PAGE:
Anatomy of the fingertips and nails matters
With that said everyone has different shaped fingernails, and fingertips. Some people have wide flat nails, whereas others curve down more at the edges.
So, depending on the shape of your fingertips and nails, you should experiment with different nail lengths and shapes to find what works best for your kind of fingers. The thumb and fingers are also quite different.
The position of the fingers means that where the fingernails make contact with the string is on the right half of the nail – for right handed people. So, this area is more important to pay attention to when you’re shaping your nails to create a smooth even edge. Whereas, on the left half of the tip of the nail they can have any shape.
With the thumb the nail makes contact with the top left side of the nail. So you should have a smooth edge to the nail without a square corner. A square corner will generally catch on the string as you play. But, I have seen some people grow their thumb nails quite long for doing long down strokes across all of the strings, especially for the flamenco style of guitar.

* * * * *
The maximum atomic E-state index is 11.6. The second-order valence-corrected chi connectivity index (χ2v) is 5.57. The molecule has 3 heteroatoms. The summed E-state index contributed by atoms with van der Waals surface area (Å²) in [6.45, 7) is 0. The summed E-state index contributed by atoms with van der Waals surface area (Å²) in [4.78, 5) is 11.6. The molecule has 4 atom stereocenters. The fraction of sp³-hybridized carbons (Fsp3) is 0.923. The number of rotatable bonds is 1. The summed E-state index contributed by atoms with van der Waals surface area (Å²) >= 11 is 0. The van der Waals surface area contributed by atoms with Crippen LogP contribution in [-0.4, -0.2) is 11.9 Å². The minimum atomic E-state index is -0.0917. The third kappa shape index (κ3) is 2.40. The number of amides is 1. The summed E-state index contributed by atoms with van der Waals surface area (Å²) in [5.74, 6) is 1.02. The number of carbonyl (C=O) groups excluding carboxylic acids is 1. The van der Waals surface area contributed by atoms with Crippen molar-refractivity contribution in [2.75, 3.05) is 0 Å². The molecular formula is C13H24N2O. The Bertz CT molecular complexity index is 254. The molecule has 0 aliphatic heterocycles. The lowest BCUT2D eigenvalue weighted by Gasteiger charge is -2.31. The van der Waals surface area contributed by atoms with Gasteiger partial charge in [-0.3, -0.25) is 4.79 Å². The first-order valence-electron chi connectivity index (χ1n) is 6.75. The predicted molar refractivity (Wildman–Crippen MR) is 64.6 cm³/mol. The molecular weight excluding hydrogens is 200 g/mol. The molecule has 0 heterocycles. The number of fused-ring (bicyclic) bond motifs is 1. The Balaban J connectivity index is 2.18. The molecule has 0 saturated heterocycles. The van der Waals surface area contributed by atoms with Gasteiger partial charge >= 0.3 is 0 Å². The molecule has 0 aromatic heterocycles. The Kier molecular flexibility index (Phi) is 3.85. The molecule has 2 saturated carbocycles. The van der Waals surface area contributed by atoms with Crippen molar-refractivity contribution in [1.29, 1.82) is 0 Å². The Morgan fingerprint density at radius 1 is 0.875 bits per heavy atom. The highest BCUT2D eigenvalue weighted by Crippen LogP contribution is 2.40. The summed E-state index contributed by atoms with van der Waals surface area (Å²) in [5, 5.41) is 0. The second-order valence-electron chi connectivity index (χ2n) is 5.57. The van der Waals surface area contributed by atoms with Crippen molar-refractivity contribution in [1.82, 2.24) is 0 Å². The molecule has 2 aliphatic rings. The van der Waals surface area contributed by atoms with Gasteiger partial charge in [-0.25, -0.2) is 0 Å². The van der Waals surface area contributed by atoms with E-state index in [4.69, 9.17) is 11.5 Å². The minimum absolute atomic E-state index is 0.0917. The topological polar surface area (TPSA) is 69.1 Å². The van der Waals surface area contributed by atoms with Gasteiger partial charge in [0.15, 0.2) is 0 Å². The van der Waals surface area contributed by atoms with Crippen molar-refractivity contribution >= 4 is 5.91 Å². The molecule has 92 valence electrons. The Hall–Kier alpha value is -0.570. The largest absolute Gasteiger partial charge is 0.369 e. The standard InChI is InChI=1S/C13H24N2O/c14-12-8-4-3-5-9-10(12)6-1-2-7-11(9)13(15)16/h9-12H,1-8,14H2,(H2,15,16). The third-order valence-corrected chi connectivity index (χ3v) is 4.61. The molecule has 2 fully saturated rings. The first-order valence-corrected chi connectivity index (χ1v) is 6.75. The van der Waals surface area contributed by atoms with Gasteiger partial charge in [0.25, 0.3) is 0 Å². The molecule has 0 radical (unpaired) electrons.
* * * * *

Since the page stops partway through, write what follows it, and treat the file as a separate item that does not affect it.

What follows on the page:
With all that said here’s a video that shows a comparison between playing with and without nails, so you can hear the difference in tone:
And here’s another one that shows how the techniques is exactly the same on a nylon string guitar whether you play with or without nails:
How the guitar strings vibrate as they release from the fingertip
Without fingernails the fingers are plucked with the tip of the finger, which is relatively soft and rounded. As the finger presses against the string, it creates tension in the string. And then as the string slips off the end of the fingertip it releases the tension and the string vibrates back and forward.
Because of this slipping motion as the string releases from a fingertip without a nail it doesn’t do so with as much force. And the string doesn’t vibrate as much. This creates less volume, and the tone is softer.
When compared to playing with fingernails the string catches on the nail – a lot or ever so slightly – and releases with much more force. The point of contact between the fingernail and the string is also concentrated on a smaller area. And the motion of the string sliding off the fingernail also creates a sharper, clearer sound.
Another aspect of playing with the thumb in fingerstyle, classical, and flamenco guitar is you will develop a callus on the corner of your thumb. Generally, calluses can begin to peel, especially if you take a break from playing for a few days to week.